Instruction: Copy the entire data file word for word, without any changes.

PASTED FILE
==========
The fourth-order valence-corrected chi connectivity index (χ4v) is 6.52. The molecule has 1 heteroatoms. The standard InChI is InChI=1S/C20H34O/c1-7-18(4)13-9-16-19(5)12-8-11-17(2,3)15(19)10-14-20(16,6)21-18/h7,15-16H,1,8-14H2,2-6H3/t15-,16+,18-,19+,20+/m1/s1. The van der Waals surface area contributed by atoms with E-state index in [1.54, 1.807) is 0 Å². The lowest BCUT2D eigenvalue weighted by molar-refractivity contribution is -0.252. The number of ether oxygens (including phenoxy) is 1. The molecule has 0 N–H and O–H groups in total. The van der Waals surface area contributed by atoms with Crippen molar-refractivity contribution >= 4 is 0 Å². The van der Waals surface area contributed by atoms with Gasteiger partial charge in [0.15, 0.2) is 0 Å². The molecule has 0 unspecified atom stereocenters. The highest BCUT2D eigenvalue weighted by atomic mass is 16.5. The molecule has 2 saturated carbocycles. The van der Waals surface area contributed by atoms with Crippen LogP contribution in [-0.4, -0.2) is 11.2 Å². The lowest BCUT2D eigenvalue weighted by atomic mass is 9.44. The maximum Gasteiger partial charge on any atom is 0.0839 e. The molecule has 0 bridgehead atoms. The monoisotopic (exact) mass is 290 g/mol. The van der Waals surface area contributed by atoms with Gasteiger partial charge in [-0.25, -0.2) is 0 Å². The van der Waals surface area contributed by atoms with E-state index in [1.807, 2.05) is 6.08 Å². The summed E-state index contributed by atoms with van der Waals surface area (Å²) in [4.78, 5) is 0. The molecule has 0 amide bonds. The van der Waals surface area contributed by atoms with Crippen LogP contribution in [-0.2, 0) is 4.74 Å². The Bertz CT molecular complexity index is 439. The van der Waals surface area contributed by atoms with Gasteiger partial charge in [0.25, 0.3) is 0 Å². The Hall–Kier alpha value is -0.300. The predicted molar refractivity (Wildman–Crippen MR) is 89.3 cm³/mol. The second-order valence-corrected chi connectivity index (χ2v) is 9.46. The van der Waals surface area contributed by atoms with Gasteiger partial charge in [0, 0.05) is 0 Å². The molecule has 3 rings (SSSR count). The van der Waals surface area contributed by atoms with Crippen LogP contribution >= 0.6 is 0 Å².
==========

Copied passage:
The fourth-order valence-corrected chi connectivity index (χ4v) is 6.52. The molecule has 1 heteroatoms. The standard InChI is InChI=1S/C20H34O/c1-7-18(4)13-9-16-19(5)12-8-11-17(2,3)15(19)10-14-20(16,6)21-18/h7,15-16H,1,8-14H2,2-6H3/t15-,16+,18-,19+,20+/m1/s1. The van der Waals surface area contributed by atoms with E-state index in [1.54, 1.807) is 0 Å². The lowest BCUT2D eigenvalue weighted by molar-refractivity contribution is -0.252. The number of ether oxygens (including phenoxy) is 1. The molecule has 0 N–H and O–H groups in total. The van der Waals surface area contributed by atoms with Crippen molar-refractivity contribution >= 4 is 0 Å². The van der Waals surface area contributed by atoms with Gasteiger partial charge in [0.15, 0.2) is 0 Å². The molecule has 0 unspecified atom stereocenters. The highest BCUT2D eigenvalue weighted by atomic mass is 16.5. The molecule has 2 saturated carbocycles. The van der Waals surface area contributed by atoms with Crippen LogP contribution in [-0.4, -0.2) is 11.2 Å². The lowest BCUT2D eigenvalue weighted by atomic mass is 9.44. The maximum Gasteiger partial charge on any atom is 0.0839 e. The molecule has 0 bridgehead atoms. The monoisotopic (exact) mass is 290 g/mol. The van der Waals surface area contributed by atoms with Gasteiger partial charge in [-0.25, -0.2) is 0 Å². The van der Waals surface area contributed by atoms with E-state index in [1.807, 2.05) is 6.08 Å². The summed E-state index contributed by atoms with van der Waals surface area (Å²) in [4.78, 5) is 0. The molecule has 0 amide bonds. The van der Waals surface area contributed by atoms with Crippen LogP contribution in [-0.2, 0) is 4.74 Å². The Bertz CT molecular complexity index is 439. The van der Waals surface area contributed by atoms with Gasteiger partial charge in [0.25, 0.3) is 0 Å². The Hall–Kier alpha value is -0.300. The predicted molar refractivity (Wildman–Crippen MR) is 89.3 cm³/mol. The second-order valence-corrected chi connectivity index (χ2v) is 9.46. The van der Waals surface area contributed by atoms with Gasteiger partial charge in [0, 0.05) is 0 Å². The molecule has 3 rings (SSSR count). The van der Waals surface area contributed by atoms with Crippen LogP contribution >= 0.6 is 0 Å².